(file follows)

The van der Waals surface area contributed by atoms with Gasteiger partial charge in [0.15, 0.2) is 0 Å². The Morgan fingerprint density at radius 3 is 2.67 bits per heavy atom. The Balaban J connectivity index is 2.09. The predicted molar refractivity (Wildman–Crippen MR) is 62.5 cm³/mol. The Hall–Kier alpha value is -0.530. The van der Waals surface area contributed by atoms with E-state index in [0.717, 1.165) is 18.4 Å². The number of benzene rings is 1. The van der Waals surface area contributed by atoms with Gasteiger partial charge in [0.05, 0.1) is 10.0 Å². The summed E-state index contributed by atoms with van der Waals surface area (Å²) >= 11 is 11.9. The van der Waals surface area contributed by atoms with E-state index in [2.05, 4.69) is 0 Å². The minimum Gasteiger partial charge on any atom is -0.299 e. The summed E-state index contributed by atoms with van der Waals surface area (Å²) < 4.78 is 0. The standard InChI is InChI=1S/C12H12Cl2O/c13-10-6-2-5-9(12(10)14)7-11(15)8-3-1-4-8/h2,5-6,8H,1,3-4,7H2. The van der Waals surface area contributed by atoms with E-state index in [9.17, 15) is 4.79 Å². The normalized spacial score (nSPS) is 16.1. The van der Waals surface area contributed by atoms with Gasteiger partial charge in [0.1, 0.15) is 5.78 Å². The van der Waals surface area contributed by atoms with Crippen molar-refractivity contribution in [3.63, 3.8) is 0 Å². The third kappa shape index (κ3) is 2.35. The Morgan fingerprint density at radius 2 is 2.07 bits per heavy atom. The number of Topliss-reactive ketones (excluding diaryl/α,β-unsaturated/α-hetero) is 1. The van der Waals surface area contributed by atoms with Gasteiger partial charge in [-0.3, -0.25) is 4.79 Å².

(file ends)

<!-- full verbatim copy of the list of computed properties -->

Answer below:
The van der Waals surface area contributed by atoms with Gasteiger partial charge in [0.15, 0.2) is 0 Å². The Morgan fingerprint density at radius 3 is 2.67 bits per heavy atom. The Balaban J connectivity index is 2.09. The predicted molar refractivity (Wildman–Crippen MR) is 62.5 cm³/mol. The Hall–Kier alpha value is -0.530. The van der Waals surface area contributed by atoms with E-state index in [0.717, 1.165) is 18.4 Å². The number of benzene rings is 1. The van der Waals surface area contributed by atoms with Gasteiger partial charge in [0.05, 0.1) is 10.0 Å². The summed E-state index contributed by atoms with van der Waals surface area (Å²) >= 11 is 11.9. The van der Waals surface area contributed by atoms with E-state index in [2.05, 4.69) is 0 Å². The minimum Gasteiger partial charge on any atom is -0.299 e. The summed E-state index contributed by atoms with van der Waals surface area (Å²) < 4.78 is 0. The standard InChI is InChI=1S/C12H12Cl2O/c13-10-6-2-5-9(12(10)14)7-11(15)8-3-1-4-8/h2,5-6,8H,1,3-4,7H2. The van der Waals surface area contributed by atoms with E-state index in [9.17, 15) is 4.79 Å². The normalized spacial score (nSPS) is 16.1. The van der Waals surface area contributed by atoms with Gasteiger partial charge in [0.1, 0.15) is 5.78 Å². The van der Waals surface area contributed by atoms with Crippen molar-refractivity contribution in [3.63, 3.8) is 0 Å². The third kappa shape index (κ3) is 2.35. The Morgan fingerprint density at radius 2 is 2.07 bits per heavy atom. The number of Topliss-reactive ketones (excluding diaryl/α,β-unsaturated/α-hetero) is 1. The van der Waals surface area contributed by atoms with Gasteiger partial charge in [-0.3, -0.25) is 4.79 Å².